Military PR hails Canada’s role in war against Vietnam


A military museum celebrating Canadians who fought in Vietnam highlights DND’s propaganda apparatus and Canada’s role in the horrendous US war.

Recently, the Canadian Forces’ Lookout Newspaper reported on an exhibit at HMCS Alberni Museum & Memorial. It noted:

The memorial contains the names of 149 Canadians who were killed in Vietnam while serving with the United States Armed Forces (USAF), seven soldiers Missing In Action (MIA), two Canadian military personnel killed in action while serving with the International Commission for Supervision and Control (ICSC), and two Canadian soldiers who were reported MIA with the ICSC who were not volunteers fighting with the US military.

Rob Purvis, Canadian Vietnam Veterans Association President and founder, organized the travelling memorial’s visit to HAMM and said the names are unknown to most Canadians.

Over 20,000 Canadians volunteered to fight or participate in the USAF operations in Vietnam.”

Lookout Newspaper is one of dozens of Department of National Defence (DND) papers, journals, websites, social media accounts, etc. HMCS Alberni Museum & Memorial is sponsored by the Organization of Military Museums of Canada, which is backed by DND’s Directorate of History and Heritage.

DND’s Directorate of History and Heritage, HMCS Alberni Museum & Memorial and Lookout paper are part of the military’s vast propaganda apparatus, which includes hundreds of full-time public relations officials, multiple educational institutions and funding for university programs, think tanks and war commemorations. As I detail in A Propaganda System: How Canada’s government, corporations, media and academia sell war and exploitation, the Canadian military has by far the largest public relations apparatus in the country.

Reflecting the imperialist character of military PR, the Lookout article ignored criticism of a war that left three million Vietnamese dead. The more than 20,000 Canadians who fought there were but a minor element of this country’s contribution to US violence in Southeast Asia, which included spying, delivering US bombing threats, testing chemical weapons and selling huge amounts of arms.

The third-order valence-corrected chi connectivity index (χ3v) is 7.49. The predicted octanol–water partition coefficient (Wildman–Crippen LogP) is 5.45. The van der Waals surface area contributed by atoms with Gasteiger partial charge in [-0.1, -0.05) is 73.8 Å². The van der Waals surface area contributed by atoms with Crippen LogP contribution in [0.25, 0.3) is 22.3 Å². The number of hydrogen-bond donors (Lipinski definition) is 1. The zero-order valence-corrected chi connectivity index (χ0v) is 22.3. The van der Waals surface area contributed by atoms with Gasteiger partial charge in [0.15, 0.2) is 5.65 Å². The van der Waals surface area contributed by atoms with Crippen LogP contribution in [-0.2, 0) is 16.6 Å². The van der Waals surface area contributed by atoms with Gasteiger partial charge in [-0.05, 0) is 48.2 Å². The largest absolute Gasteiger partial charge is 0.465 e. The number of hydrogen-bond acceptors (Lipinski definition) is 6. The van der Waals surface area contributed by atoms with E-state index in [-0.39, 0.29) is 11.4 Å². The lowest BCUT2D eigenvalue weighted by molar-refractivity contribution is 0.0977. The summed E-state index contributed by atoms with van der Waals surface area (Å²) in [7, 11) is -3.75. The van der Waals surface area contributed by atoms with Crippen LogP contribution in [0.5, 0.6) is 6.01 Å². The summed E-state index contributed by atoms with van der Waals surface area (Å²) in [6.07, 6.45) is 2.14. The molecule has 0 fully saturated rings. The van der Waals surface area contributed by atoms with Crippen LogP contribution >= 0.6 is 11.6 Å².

Top Canadian officials repeatedly endorsed US violence. In 1965 Prime Minister Lester Pearson said, “the government and great majority of people of my country have supported wholeheartedly the US peacekeeping and peacemaking policies in Vietnam.”

As the US military buildup in Vietnam grew, Canadian weapons sales to the US doubled between 1964 and 1966. Between 1965 and 1973, Canada sold $2.5 billion ($20 billion today) worth of war materials to the Pentagon.

During its war in Southeast Asia the US tested Agent Orange at CFB Gagetown. A 1968 US Army memorandum titled “defoliation tests in 1966 at base Gagetown, New Brunswick, Canada” explained: “The department of the army, Fort Detrick, Maryland, has been charged with finding effective chemical agents that will cause rapid defoliation of woody and Herbaceous vegetation. To further develop these objectives, large areas similar in density to those of interest in South East Asia were needed. In March 1965, the Canadian ministry of defense offered Crops Division large areas of densely forested land for experimental tests of defoliant chemicals. This land, located at Canadian forces base Gagetown, Oromocto, New Brunswick, was suitable in size and density and was free from hazards and adjacent cropland. The test site selected contained a mixture of conifers and deciduous broad leaf species in a dense undisturbed forest cover that would provide similar vegetation densities to those of temperate and tropical areas such as South East Asia.”

As the West’s representative in the International Control Commission (ICC), which as part of the 1954 Geneva Accords was supposed to help reunify North and South Vietnam, Canadian officials “bolstered South Vietnam in defiance of the Geneva accords.” Canadian ICC officials also spied on North Vietnam for the US and even delivered US bombing threats to the North. In the foreword to my Lester Pearson’s Peacekeeping: The Truth May Hurt, Noam Chomsky argues that Canada’s former Prime Minister abetted war crimes by having Canadian ICC officials deliver US bombing threats to the North Vietnamese leadership in 1964.

Half a century after the conclusion of the war a military publication and museum celebrates the Canadians who fought in a crassly imperialistic war that left millions dead.

The lesson? Canada is and always has been a willing participant in colonialism, imperialism and empire.

Remember, learn and work to change it.

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